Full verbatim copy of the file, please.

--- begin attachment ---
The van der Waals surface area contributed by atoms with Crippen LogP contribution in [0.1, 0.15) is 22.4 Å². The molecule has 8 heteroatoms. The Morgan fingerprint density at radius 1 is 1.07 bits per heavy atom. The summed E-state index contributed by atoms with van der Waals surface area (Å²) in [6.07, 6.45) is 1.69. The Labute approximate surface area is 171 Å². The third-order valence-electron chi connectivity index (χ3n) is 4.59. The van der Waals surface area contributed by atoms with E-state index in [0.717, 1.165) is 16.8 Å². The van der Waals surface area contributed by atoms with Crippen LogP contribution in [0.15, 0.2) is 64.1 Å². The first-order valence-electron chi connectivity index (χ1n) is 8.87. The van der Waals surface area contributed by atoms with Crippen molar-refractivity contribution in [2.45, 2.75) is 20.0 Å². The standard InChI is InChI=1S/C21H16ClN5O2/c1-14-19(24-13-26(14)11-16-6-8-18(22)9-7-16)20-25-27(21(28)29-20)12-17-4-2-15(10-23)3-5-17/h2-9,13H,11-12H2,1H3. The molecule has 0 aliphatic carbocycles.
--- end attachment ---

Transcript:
The van der Waals surface area contributed by atoms with Crippen LogP contribution in [0.1, 0.15) is 22.4 Å². The molecule has 8 heteroatoms. The Morgan fingerprint density at radius 1 is 1.07 bits per heavy atom. The summed E-state index contributed by atoms with van der Waals surface area (Å²) in [6.07, 6.45) is 1.69. The Labute approximate surface area is 171 Å². The third-order valence-electron chi connectivity index (χ3n) is 4.59. The van der Waals surface area contributed by atoms with E-state index in [0.717, 1.165) is 16.8 Å². The van der Waals surface area contributed by atoms with Crippen LogP contribution in [0.15, 0.2) is 64.1 Å². The first-order valence-electron chi connectivity index (χ1n) is 8.87. The van der Waals surface area contributed by atoms with Crippen molar-refractivity contribution in [2.45, 2.75) is 20.0 Å². The standard InChI is InChI=1S/C21H16ClN5O2/c1-14-19(24-13-26(14)11-16-6-8-18(22)9-7-16)20-25-27(21(28)29-20)12-17-4-2-15(10-23)3-5-17/h2-9,13H,11-12H2,1H3. The molecule has 0 aliphatic carbocycles.